Moakley Exhibit Open to the Public through April 7


BOSTON -- "John Joseph Moakley: In Service to His Country," an exhibit drawn from the papers of the late congressman, is open to the public through April 7, 2002 in the Adams Gallery at Suffolk University Law School.

Through photographs, artifacts and papers, the exhibit illustrates the story of a South Boston youth's formation into a statesman, shaped by his experiences in the neighborhood, as a Seabee in World War II and serving the people he represented in elected office at the city, state and national levels.

Congressman Moakley was a caring, gregarious man who took to heart the maxim that "All politics is local," yet his attention to local concerns led him to a role in international affairs. He became a peacemaker in El Salvador as well as the architect of the new Boston, with its clean harbor, renewed transportation system and revitalized waterfront. Through his story we see the evolution of Boston politics from the latter half of the 20th century and into the millennium.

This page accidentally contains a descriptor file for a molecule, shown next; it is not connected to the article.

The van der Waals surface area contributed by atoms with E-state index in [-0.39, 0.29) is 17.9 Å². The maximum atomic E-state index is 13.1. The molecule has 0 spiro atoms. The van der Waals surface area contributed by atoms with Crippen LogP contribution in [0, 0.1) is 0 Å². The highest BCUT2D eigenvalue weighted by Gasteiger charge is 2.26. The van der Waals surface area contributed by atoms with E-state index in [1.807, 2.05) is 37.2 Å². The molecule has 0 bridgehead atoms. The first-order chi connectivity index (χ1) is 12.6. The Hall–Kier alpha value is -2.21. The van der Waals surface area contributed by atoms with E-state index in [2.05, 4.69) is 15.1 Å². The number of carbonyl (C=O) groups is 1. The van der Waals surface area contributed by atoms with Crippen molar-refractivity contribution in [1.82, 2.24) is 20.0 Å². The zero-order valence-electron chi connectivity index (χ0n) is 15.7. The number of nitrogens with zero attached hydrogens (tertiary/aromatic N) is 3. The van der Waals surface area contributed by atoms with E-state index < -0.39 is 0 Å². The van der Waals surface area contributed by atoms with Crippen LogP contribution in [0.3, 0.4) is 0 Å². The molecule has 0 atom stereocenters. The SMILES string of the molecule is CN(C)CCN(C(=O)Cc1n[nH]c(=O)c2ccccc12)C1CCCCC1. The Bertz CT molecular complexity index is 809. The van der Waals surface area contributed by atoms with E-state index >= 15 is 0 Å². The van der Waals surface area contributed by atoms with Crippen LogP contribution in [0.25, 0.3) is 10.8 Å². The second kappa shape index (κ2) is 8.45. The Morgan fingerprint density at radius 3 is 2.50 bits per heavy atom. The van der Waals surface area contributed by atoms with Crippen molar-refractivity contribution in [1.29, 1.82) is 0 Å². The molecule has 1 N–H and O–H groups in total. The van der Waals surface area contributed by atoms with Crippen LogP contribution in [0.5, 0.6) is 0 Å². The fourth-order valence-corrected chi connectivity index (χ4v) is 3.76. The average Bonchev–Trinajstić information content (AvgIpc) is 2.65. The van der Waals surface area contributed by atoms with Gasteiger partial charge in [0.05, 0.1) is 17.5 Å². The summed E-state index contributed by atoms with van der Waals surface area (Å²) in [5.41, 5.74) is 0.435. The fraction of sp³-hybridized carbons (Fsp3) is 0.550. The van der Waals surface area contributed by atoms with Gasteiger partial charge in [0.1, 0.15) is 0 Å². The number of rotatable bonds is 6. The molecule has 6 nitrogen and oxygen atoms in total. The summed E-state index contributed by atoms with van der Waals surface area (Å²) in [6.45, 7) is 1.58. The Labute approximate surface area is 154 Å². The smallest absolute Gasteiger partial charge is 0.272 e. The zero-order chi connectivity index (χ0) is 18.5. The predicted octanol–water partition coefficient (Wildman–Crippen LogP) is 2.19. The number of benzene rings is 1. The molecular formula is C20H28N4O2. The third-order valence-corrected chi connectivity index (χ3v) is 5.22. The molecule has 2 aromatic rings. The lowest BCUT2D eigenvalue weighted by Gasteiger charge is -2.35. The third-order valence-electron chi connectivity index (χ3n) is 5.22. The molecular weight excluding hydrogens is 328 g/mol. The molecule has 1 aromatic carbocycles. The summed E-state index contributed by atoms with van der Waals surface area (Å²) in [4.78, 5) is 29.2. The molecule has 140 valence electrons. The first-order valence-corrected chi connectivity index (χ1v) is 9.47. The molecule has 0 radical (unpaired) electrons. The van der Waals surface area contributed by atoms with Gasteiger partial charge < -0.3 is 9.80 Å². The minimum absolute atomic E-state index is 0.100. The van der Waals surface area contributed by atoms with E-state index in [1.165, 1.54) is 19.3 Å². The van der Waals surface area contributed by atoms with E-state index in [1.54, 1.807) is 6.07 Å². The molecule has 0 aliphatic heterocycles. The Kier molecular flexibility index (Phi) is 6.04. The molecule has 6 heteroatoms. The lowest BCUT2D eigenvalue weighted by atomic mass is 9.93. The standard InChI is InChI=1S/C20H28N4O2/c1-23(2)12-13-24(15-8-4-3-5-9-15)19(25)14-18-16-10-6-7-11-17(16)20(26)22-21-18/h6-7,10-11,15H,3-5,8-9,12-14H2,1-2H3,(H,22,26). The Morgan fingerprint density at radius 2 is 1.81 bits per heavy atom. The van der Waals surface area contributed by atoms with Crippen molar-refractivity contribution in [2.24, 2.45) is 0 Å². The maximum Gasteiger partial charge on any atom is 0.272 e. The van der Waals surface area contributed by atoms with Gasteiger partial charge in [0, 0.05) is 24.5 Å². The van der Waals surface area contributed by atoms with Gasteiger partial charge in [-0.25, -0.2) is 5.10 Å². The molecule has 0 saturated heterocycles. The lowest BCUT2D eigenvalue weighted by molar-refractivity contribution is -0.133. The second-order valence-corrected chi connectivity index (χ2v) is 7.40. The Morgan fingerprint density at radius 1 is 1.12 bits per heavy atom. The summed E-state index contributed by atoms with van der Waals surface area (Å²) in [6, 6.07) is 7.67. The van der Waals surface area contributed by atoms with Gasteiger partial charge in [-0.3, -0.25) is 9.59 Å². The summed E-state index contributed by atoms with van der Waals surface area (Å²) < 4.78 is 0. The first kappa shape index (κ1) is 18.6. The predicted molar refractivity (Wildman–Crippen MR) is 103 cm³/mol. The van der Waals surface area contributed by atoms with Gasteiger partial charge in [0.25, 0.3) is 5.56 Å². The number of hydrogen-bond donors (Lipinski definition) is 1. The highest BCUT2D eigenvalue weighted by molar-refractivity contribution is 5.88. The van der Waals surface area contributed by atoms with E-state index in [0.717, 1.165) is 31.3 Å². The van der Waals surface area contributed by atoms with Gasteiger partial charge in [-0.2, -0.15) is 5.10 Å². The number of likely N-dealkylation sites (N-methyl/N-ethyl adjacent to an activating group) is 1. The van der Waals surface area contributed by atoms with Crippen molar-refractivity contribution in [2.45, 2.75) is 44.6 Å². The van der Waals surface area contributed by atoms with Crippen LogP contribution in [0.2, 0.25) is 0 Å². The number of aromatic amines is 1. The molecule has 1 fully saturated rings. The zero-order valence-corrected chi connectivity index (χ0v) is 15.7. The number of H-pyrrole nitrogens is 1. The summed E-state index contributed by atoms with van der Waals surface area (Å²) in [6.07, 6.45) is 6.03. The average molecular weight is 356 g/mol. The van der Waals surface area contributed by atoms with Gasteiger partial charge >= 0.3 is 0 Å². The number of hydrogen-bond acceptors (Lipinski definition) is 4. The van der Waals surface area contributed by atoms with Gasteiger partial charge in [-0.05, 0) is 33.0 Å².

The congressman left his papers to his alma mater, Suffolk University Law School, where they are housed in the Moakley Library. The Adams Gallery's permanent exhibit is drawn from the correspondence, press releases, speeches, memorabilia, committee files, travel files, audio-visual materials, photographs and video that make up the Moakley Archives.

The Adams Gallery in Sargent Hall, located at 120 Tremont Street, will be open daily from 10 a.m. to 6 p.m.

For more information, please contact Mariellen Norris at 617-573-8450.

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